Title: Red Queen
Series: Red Queen, #1
Author: Victoria Aveyard
Genre: Young Adult, Fantasy
Release Date: February 10th, 2015
Length: 383 pages | 12 hours 42 minutes
Source: Won from Allyson of Just Us Book Blog
This is a world divided by blood – red or silver.
The Reds are commoners, ruled by a Silver elite in possession of god-like superpowers. And to Mare Barrow, a seventeen-year-old Red girl from the poverty-stricken Stilts, it seems like nothing will ever change.
That is, until she finds herself working in the Silver Palace. Here, surrounded by the people she hates the most, Mare discovers that, despite her red blood, she possesses a deadly power of her own. One that threatens to destroy the balance of power.
Fearful of Mare’s potential, the Silvers hide her in plain view, declaring her a long-lost Silver princess, now engaged to a Silver prince. Despite knowing that one misstep would mean her death, Mare works silently to help the Red Guard, a militant resistance group, and bring down the Silver regime.
But this is a world of betrayal and lies, and Mare has entered a dangerous dance – Reds against Silvers, prince against prince, and Mare against her own heart.
Red Queen is everything I want in a Young Adult Fantasy novel: intelligent, imaginative, fast-paced, with shades of real world conflict and steamy, believable romance. A few times it strayed into possible trope territory, but I stuck with it and I’m glad I did, as it went the best place it could go. And that ending! So very cliffhanger, I am itching to pick up the next book.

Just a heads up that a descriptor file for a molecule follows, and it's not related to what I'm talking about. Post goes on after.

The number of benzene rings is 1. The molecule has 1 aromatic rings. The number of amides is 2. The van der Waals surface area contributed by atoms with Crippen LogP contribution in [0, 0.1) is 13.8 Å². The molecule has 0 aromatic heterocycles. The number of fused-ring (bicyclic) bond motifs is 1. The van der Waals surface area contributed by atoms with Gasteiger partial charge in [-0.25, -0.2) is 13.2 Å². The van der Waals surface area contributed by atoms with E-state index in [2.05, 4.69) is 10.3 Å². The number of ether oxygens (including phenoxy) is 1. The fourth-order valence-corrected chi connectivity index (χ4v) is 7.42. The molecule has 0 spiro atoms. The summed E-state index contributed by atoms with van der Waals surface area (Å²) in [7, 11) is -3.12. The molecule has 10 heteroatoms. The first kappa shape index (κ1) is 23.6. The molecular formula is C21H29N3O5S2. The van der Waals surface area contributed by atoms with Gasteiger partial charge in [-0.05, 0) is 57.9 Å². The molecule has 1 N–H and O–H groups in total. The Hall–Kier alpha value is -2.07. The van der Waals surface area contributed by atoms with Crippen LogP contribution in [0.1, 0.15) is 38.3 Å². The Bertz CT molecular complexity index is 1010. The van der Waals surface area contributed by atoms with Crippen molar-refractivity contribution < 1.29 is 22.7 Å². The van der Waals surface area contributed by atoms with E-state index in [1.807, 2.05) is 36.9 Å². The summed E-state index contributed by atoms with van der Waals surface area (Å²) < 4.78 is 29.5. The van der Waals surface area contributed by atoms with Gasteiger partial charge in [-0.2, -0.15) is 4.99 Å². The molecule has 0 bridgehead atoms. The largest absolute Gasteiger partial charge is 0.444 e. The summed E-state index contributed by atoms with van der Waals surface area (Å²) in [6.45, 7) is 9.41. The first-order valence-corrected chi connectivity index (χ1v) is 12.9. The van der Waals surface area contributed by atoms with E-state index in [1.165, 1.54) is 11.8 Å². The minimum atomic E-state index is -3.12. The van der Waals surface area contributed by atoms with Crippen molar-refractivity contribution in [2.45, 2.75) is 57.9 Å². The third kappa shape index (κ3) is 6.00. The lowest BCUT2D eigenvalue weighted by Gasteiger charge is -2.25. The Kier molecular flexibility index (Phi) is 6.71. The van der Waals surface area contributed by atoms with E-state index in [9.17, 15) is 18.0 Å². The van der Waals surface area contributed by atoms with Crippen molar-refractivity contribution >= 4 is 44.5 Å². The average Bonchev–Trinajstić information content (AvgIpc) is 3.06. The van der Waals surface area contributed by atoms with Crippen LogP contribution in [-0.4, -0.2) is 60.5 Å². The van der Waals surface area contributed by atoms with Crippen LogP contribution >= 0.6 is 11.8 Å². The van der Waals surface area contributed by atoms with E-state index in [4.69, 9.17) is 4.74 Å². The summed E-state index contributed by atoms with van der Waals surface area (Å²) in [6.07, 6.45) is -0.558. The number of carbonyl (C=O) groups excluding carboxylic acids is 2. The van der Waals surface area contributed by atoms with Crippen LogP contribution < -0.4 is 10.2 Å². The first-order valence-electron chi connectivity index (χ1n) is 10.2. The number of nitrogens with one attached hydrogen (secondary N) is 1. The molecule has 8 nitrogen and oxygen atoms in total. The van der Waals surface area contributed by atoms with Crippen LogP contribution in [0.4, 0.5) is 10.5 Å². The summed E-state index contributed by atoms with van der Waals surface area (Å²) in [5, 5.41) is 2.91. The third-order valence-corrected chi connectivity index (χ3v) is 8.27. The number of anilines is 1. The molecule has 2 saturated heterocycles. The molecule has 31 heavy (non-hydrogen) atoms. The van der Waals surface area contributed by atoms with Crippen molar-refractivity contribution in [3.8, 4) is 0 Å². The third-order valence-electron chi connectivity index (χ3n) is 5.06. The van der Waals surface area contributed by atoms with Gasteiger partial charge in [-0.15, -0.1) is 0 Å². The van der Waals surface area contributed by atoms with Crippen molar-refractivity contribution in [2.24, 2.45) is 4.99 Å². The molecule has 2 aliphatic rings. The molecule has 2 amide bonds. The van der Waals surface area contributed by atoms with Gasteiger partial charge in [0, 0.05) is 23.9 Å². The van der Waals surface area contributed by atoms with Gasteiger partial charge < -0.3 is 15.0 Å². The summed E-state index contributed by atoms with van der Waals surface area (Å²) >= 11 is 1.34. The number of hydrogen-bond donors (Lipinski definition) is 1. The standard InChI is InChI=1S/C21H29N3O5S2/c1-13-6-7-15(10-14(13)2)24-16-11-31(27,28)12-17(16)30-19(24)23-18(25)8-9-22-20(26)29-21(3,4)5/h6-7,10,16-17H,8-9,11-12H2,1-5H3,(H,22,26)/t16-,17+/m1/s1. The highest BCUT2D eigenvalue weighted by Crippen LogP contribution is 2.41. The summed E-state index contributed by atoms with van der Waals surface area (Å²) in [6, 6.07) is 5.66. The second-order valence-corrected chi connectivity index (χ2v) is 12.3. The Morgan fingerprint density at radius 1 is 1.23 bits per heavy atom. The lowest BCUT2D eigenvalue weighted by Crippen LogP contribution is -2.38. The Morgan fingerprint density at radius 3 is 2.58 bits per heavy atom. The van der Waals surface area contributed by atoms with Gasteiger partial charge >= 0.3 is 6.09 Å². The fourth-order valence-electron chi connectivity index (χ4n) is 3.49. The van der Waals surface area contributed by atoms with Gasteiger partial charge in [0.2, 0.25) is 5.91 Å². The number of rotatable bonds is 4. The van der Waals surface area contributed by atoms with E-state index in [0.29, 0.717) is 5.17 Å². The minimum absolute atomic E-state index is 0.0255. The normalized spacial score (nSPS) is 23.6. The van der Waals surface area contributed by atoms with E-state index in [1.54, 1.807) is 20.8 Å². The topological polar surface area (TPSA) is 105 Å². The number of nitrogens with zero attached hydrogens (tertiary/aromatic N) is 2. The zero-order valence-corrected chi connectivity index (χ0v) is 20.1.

I’ve read other books that attempted to address class war in a fantasy setting, and have come across as shallow and trite. But Red Queen definitely nails it. The Reds are suffering, cruelly and needlessly. The Silvers clearly view them as sub-people, and are caught up in their own machinations and fear to the point of losing the capability of sympathy. No individual in this book is a mustache-twirling villain, neither are any a Dudley Doright hero. Moral choices, intelligent choices, popular choices, devious choices- every character is defined by what they choose to do. And colored a bit by the expectations and desires of the character interpreting their actions (Mare).
The romance surprised me as entirely believable. Usually I find romances, especially in YA, to be overdramatic, implausible, or predictable. This had the air of real chemistry. And I actually liked the romantic interest. Er, interests. But it works out, I promise, in the best possible way.
I recommend it for fans of YA fantasy.